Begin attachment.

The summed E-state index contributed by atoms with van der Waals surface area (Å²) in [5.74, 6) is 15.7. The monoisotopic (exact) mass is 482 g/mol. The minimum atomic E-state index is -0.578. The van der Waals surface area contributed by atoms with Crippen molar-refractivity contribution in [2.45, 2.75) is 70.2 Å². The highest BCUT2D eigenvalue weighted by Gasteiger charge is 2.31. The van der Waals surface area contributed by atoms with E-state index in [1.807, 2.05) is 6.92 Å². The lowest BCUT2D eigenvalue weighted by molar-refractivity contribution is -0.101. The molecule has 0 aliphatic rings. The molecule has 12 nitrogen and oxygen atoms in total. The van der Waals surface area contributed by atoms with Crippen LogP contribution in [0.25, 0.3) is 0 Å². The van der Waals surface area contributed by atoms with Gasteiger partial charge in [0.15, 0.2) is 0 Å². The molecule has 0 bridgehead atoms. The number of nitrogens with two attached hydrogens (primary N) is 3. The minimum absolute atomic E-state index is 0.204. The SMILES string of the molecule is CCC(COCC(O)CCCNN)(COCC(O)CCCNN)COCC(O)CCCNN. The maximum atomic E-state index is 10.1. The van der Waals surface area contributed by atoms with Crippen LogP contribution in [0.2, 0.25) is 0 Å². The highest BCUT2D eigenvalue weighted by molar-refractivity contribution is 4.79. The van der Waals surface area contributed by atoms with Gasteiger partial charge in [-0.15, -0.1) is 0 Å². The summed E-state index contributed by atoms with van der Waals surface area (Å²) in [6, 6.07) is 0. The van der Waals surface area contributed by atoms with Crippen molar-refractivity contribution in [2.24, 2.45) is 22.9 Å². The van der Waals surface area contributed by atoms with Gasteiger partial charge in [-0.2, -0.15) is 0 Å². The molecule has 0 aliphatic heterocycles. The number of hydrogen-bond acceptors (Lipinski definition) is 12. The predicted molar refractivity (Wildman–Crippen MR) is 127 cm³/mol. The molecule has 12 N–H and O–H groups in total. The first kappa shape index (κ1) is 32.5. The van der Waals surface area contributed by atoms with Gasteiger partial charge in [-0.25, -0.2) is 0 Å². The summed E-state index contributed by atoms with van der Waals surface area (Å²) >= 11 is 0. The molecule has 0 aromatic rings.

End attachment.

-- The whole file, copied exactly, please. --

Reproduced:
The summed E-state index contributed by atoms with van der Waals surface area (Å²) in [5.74, 6) is 15.7. The monoisotopic (exact) mass is 482 g/mol. The minimum atomic E-state index is -0.578. The van der Waals surface area contributed by atoms with Crippen molar-refractivity contribution in [2.45, 2.75) is 70.2 Å². The highest BCUT2D eigenvalue weighted by Gasteiger charge is 2.31. The van der Waals surface area contributed by atoms with E-state index in [1.807, 2.05) is 6.92 Å². The lowest BCUT2D eigenvalue weighted by molar-refractivity contribution is -0.101. The molecule has 0 aliphatic rings. The molecule has 12 nitrogen and oxygen atoms in total. The van der Waals surface area contributed by atoms with Crippen LogP contribution in [0.25, 0.3) is 0 Å². The van der Waals surface area contributed by atoms with Gasteiger partial charge in [0.15, 0.2) is 0 Å². The molecule has 0 bridgehead atoms. The number of nitrogens with two attached hydrogens (primary N) is 3. The minimum absolute atomic E-state index is 0.204. The SMILES string of the molecule is CCC(COCC(O)CCCNN)(COCC(O)CCCNN)COCC(O)CCCNN. The maximum atomic E-state index is 10.1. The van der Waals surface area contributed by atoms with Crippen LogP contribution in [0.2, 0.25) is 0 Å². The highest BCUT2D eigenvalue weighted by molar-refractivity contribution is 4.79. The van der Waals surface area contributed by atoms with Gasteiger partial charge in [-0.15, -0.1) is 0 Å². The summed E-state index contributed by atoms with van der Waals surface area (Å²) in [6, 6.07) is 0. The van der Waals surface area contributed by atoms with Crippen molar-refractivity contribution in [2.24, 2.45) is 22.9 Å². The van der Waals surface area contributed by atoms with Gasteiger partial charge in [-0.2, -0.15) is 0 Å². The molecule has 0 aliphatic heterocycles. The number of hydrogen-bond acceptors (Lipinski definition) is 12. The predicted molar refractivity (Wildman–Crippen MR) is 127 cm³/mol. The molecule has 12 N–H and O–H groups in total. The first kappa shape index (κ1) is 32.5. The van der Waals surface area contributed by atoms with Gasteiger partial charge in [-0.25, -0.2) is 0 Å². The summed E-state index contributed by atoms with van der Waals surface area (Å²) >= 11 is 0. The molecule has 0 aromatic rings.